How To Manage Cases of BOAS

It was only a few weeks ago when the BBC highlighted the suffering endured by some of the increasingly popular brachycephalic breeds of dog as a result of their extreme facial anatomy. I was pleased to see it was one of the most read BBC stories of the day, and I hope it will have educated many dog owners about the problems faced by these ever popular breeds. Currently vets are seeing these brachycephalic dogs with increased frequency and Jane Ladlow, European Specialist in Small Animal Surgery, discussed how she would assess and manage cases of Brachycephalic Obstructive Airway Syndrome (BOAS) within last week’s coffee morning webinar at Cambridge University.

Jane’s discussion centred around the three most commonly encountered brachycephalic breeds, the bulldog, French bulldog and pug, and explained that each breed had different features contributing to their BOAS. For example, bulldogs are more likely to have pharyngeal lesions which include an over long soft palate and hypertrophied tonsils. These malformations lead to a difficulty in swallowing and breathing and affected bulldogs often have a low pitch respiratory noise. Pugs are more likely to have laryngeal lesions which cause inspiratory distress and produce a higher pitched noise centred around their larynx. Finally the French bulldog is more likely to have nasal deformities leading to stertor which is a low pitched noise originating from the nose.

Endoscopy, rhinoscopy and CT evaluation were all diagnostics discussed within this webinar proving useful alongside history and physical examination for diagnosing BOAS. Jane also performs whole body barometric plethysmography (WBBP) on her patients which is available at Cambridge University and helps to measure a number of parameters used to assess BOAS within an individual in a non-stressed environment. These parameters, alongside results from a three minute exercise tolerance test, help to determine a measure known as the BOAS index which helps score the severity of the condition within an affected patient.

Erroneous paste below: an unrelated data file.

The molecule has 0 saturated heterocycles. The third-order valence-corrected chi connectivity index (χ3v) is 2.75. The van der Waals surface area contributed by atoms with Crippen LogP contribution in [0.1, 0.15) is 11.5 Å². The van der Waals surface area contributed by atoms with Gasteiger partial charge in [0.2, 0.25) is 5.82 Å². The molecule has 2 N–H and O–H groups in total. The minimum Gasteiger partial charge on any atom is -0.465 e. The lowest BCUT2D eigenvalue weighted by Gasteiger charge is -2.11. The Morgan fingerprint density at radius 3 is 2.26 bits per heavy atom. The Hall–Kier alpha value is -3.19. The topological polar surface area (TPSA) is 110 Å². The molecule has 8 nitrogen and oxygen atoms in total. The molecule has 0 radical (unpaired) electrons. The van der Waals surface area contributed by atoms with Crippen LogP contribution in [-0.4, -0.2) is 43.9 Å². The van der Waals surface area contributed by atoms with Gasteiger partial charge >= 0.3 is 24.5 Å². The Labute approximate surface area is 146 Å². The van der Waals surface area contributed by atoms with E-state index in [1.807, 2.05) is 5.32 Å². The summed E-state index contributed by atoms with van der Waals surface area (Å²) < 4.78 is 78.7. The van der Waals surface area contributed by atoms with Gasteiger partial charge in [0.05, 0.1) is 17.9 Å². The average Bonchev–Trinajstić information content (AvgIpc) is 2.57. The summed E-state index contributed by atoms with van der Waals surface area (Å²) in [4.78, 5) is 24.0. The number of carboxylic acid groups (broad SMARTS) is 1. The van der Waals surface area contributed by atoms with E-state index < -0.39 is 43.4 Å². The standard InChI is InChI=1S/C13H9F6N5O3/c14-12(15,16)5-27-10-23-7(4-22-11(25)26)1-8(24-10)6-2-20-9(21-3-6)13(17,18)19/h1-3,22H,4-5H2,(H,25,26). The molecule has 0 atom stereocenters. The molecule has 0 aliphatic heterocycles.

Jane has been able to obtain this BOAS index data from a number of breeds to help determine the prevalence of BOAS in pugs, French bulldogs and bulldogs. From the data obtained, it was found that 60% of pugs, 46% of French bulldogs and, perhaps somewhat surprisingly, 40% of bulldogs are suffering with BOAS. She was also able to determine that being overweight played a very important factor in the severity of BOAS in pugs but less so in French bulldogs and bulldogs. She also found that 90% of dogs affected by BOAS had stenotic nostrils.

Secondary changes which occur as a result of BOAS were also discussed and included the development of a sliding hiatus hernia, oesophageal reflux and sleep apnoea. Oesophageal reflux develops as a result of breathing in excess air which causes distension of the stomach, leading to gastrin release and hyperacidity. Jane advises over 80% of these cases should settle down once surgery had been performed to correct their BOAS. Sleep apnoea is more often seen in French bulldogs and bulldogs where they enter a deep sleep only to be interrupted by sleep apnoea multiple times a night. This could have a real impact on a patient’s quality of life and interestingly Jane placed monitors on patients before and after they had corrective surgery only to find that treated patients became significantly less active at night presumably because their sleep apnoea had resolved.

The surgical correction of patients suffering from BOAS was discussed with Jane outlining a number of modern surgical techniques explained through videos and pictures which can only be really appreciated by watching this webinar. Given that BOAS is such a vast subject matter to cover, the amount of information delivered within the space of half an hour was quite incredible. If you want an update on this hot topic and time is precious (and let’s face it when is it not) then last week’s webinar led by Jane should offer you all you need to know and a bit more!

How To Manage Cases of BOAS

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